The War on Coal is totally unnecessary. There is no good reason to shut down perfectly good coal plants. Whether new baseload plants should be built for coal, natural gas, or even an adjustable mix of both is a decision worth analyzing and debating.
That said, if there is a choice between exporting LNG or coal, export of coal is probably a winner in terms of safety, cost, flexibility, and local environmental emissions.

Reply to  chris moffatt
September 29, 2014 8:56 am

@ fredberple – A recent study on the availability of natural gas with new drilling techniques and the volume of gas found suggests that the switch over from coal to natural gas fired plants will not increase the price by more than a few cents a kilojoule because there is a lot of locked in gas at the moment and a lot of gas can be made available profitably near current prices – the additional cost may be for pipelines. Coal will still be there when we need it, and coal can be used for a lot of things including “Renewable” energy plants where powdered coal is fed in to assist in the combustion (but don’t tell the greenies who think they are burning only wood pellets or wood waste 😉 )

Reply to  chris moffatt
September 29, 2014 9:21 am

And what will happen to all the coal that cannot be sold in the US? It will be exported of course and burned for energy, and all the CO2 will still be produced. And it will return to the US, carried for free by the wind.
And it will likely be burned much less efficiently, adding more net pollutants to the atmosphere.

Reply to  chris moffatt
October 1, 2014 1:14 pm

“And what will happen to all the coal that cannot be sold in the US?”
The primary US coal reserves are a long,long way from a shipping port and the coal needs to go over the Rockies and Cascades to get to a coal export terminal.
By the time shipping costs are figured in, coal imported from the US isn’t very competitive in the long term with alternatives live nuclear.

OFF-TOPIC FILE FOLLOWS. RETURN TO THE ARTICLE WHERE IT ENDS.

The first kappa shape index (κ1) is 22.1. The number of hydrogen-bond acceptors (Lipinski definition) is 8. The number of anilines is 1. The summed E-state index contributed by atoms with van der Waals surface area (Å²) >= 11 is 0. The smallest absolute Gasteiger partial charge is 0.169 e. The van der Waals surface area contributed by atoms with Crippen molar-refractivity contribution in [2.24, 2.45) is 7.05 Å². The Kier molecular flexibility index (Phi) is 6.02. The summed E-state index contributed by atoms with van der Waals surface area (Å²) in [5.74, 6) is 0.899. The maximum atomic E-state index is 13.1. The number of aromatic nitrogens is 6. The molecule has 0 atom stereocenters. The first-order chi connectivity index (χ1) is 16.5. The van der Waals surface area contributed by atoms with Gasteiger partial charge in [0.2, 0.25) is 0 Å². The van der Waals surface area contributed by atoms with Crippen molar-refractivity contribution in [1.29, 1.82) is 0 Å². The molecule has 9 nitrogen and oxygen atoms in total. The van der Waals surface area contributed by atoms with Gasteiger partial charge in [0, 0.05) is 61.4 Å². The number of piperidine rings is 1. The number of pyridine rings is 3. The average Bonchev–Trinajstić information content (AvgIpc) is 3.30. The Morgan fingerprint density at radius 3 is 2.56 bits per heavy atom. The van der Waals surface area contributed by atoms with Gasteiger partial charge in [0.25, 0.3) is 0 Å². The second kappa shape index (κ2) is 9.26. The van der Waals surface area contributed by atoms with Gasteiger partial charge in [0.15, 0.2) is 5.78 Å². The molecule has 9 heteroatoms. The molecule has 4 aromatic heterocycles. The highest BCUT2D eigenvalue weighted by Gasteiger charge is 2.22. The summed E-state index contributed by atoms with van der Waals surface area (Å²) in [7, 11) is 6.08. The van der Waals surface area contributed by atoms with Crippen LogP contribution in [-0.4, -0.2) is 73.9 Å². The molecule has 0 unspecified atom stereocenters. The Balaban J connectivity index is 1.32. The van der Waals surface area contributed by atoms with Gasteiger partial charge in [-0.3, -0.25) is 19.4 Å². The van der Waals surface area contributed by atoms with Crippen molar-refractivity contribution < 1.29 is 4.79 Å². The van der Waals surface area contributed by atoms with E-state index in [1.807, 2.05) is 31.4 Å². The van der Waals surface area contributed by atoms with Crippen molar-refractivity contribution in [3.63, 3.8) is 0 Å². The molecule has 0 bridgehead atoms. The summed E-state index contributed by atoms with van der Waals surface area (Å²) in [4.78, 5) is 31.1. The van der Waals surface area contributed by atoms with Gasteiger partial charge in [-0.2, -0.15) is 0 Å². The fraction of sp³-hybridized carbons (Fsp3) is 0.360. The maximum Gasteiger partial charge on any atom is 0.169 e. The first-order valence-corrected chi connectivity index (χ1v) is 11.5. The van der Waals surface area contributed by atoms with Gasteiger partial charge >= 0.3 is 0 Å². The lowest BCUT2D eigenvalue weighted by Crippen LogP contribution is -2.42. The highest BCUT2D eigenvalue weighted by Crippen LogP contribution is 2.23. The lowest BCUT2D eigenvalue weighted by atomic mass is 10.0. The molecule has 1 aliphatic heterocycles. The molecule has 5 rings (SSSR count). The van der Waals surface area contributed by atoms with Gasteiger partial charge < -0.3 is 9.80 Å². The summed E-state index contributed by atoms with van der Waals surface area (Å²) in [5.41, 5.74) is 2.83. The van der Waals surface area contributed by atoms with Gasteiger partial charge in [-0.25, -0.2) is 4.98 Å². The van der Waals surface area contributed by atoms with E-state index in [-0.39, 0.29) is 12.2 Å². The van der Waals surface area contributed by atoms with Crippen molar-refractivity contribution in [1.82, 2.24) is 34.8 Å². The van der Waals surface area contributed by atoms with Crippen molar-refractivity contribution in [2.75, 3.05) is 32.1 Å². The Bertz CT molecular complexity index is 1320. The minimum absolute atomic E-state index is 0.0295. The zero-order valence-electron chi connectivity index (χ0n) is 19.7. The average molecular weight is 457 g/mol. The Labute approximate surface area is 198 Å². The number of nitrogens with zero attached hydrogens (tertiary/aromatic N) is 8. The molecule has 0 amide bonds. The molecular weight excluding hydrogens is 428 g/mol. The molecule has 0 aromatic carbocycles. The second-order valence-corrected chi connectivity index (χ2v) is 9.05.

Of course Europe is hell bent on being anti-nuclear so they’ll take the excess. China will only take the excess until they get their nuclear fleet build. I

September 29, 2014 12:25 am

“Pulling together is the aim of despotism and tyranny. Free men pull in all kinds of directions.”
I would love to live in a world where we cooperate more and use war less. However, my analysis shows that a centrally planned system invariably leads to tyranny. The key to reducing green house gas emissions is the development of economically efficient alternatives India and China can deploy in a massive fashion.
I´m definitely supporting research to find these alternatives because we are about to start paying much higher prices for fossil fuels (unfortunately by the middle of the century the world will surely see lower oil production even at higher prices). It seems prudent to start getting ready for it.

Reply to  Fernando Leanme
September 29, 2014 1:00 am

I reckon you will be as wrong “by the middle of the century” as you are now.

Sam Hall
Reply to  Fernando Leanme
September 29, 2014 1:16 am

Why do you want to reduce CO2? It is good for all living things.
We already have “economically efficient alternatives” called nuclear.

Reply to  Fernando Leanme